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This time of year is my least favorite.
The time of year when it gets dark at 4:30 p.m. When it’s dark when you leave in the morning and dark when you get home. When all the daylight hours happen when you’re at work. It is the worst. Literally, the worst.
Around mid-October, I can feel my mood start to shift. I get bummed out for no reason at all. I get irritable. I can’t sleep for more than a few hours at a time and I’m more tired than usual. I just feel blah.
People who suffer from mood disorders are more likely to develop Seasonal Affective Disorder (SAD). Unfortunately for me, I have been living with depression for half of my life, so getting SAD is almost a guarantee.
John Hopkins Medicine lists these as symptoms of SAD:
>> Increased sleep and daytime drowsiness
>> Loss of interest and pleasure in activities formerly enjoyed
>> Social withdrawal and increased sensitivity to rejection
>> Irritability and anxiety
>> Feelings of guilt and hopelessness
>> Fatigue, or low energy level
>> Decreased sex drive
>> Decreased ability to focus or concentrate
>> Trouble thinking clearly
>> Increased appetite, especially for sweets and carbohydrates
>> Weight gain
>> Physical problems, such as headaches
If you are experiencing any of these symptoms, please reach out to your family doctor or mental health professional.
There are things you can do to help battle the winter blues. Here are a few remedies that work for me:
>> Using a light box for 30 minutes a day. My psychiatrist suggested this to me a few years ago and I have noticed that it helps. Here is the one I use.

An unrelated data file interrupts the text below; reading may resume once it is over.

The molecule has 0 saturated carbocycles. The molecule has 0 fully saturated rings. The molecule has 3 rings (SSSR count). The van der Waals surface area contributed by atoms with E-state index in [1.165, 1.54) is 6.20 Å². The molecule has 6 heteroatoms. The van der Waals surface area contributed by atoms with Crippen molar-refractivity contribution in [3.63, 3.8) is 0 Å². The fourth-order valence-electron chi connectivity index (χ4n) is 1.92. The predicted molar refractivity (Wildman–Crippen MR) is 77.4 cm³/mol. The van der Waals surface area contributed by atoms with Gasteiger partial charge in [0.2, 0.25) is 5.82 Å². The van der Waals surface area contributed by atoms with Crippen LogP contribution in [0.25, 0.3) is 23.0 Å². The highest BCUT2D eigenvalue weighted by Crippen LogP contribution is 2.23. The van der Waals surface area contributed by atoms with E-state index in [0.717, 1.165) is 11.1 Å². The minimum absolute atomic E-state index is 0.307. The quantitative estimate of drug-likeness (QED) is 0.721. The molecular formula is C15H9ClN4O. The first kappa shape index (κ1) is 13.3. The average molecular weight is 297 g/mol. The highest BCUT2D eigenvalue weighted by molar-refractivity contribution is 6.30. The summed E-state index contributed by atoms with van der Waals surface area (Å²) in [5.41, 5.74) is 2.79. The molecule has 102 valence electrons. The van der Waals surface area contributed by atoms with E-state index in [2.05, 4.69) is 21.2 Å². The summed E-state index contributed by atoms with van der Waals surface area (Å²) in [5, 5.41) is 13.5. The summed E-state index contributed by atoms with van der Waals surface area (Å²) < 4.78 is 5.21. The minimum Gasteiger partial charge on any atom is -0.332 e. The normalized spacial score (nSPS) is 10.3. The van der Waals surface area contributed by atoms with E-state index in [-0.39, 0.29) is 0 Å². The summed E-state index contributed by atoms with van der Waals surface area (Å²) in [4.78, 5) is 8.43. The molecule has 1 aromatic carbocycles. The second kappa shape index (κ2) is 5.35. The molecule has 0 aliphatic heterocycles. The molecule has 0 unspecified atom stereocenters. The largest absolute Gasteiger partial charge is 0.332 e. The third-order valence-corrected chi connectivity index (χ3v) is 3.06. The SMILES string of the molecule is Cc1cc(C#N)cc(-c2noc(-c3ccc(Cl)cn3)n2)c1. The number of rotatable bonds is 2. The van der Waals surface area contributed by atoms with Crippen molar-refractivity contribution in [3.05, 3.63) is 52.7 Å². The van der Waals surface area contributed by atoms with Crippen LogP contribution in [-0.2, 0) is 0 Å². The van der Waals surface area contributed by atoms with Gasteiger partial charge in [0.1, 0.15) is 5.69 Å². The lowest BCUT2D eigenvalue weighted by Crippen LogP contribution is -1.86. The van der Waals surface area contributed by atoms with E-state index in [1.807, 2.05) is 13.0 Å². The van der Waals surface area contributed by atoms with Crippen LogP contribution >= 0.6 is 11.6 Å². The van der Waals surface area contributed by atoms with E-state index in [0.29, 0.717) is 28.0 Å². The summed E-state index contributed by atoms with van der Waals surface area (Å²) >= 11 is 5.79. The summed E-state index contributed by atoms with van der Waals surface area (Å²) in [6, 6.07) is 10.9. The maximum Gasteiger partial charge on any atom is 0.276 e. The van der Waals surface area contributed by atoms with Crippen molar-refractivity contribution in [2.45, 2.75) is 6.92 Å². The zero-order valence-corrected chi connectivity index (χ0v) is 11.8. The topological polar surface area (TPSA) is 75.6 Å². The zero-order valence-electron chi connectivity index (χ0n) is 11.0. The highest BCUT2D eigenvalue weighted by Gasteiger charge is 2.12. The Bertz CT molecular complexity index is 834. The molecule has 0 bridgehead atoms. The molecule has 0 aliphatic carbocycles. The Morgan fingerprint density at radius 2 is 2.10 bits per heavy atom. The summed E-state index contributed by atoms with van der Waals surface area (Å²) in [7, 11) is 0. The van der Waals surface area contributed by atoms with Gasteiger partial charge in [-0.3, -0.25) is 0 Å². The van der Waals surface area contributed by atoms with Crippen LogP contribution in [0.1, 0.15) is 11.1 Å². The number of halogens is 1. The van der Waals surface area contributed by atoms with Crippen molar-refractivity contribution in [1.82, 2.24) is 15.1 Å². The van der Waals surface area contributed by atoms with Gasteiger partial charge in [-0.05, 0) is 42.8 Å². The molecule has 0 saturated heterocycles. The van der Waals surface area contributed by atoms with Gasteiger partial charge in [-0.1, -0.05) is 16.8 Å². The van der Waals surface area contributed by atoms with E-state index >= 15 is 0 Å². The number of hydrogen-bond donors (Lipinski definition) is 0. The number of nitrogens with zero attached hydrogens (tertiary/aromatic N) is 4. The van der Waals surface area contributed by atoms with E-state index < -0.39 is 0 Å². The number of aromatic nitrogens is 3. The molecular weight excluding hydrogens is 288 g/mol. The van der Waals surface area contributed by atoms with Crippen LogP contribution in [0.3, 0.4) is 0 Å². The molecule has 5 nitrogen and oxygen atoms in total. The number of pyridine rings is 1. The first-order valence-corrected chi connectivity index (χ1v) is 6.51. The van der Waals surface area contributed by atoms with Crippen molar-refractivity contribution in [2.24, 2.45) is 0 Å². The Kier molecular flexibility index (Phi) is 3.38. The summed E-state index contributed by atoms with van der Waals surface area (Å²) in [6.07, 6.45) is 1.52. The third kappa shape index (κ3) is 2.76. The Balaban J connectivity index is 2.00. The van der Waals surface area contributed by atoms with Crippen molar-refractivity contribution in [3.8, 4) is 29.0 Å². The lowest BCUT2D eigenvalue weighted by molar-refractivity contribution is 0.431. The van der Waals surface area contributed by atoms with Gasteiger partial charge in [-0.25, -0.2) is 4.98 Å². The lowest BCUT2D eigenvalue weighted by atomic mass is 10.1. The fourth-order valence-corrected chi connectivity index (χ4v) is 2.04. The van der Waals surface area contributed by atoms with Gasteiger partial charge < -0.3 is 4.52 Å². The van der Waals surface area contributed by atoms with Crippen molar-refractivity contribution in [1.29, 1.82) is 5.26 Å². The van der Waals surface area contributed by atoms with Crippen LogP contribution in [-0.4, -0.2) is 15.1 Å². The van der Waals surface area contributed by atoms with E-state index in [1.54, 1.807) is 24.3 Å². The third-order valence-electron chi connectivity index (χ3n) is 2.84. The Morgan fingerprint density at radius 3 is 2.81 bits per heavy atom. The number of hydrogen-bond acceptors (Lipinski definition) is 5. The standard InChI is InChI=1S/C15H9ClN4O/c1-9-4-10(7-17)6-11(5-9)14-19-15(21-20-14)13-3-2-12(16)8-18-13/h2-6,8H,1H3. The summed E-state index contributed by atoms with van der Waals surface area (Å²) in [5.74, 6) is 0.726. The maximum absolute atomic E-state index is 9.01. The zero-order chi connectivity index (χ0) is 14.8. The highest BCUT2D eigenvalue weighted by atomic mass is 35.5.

>> Eating as cleanly as possible. When I’m feeding my body well, I feel better, both mentally and physically.
>> Exercising more. I try to get out for a walk during the daylight hours to soak up some Vitamin D. The activity increases your endorphins, which can help you to feel happier.
>> Taking a Vitamin D supplement daily. We tend to be deficient in this important vitamin during the winter months when we spend less time in the sun. Taking it daily can help with some of the symptoms I mentioned above.
>> Reaching out to family and/or friends on the harder days. I find that calling or texting a friend can improve my mood significantly. My natural response is to shut everyone out, so reaching out to someone always leaves me feeling a little bit better.
These are just a few things you can try to help ease the blues during the winter months. I hope some of them will help you to feel better soon. (Please make sure to get in touch with your doctor, as medication may also be helpful.)
Please remember to always take care of you and make yourself a priority.
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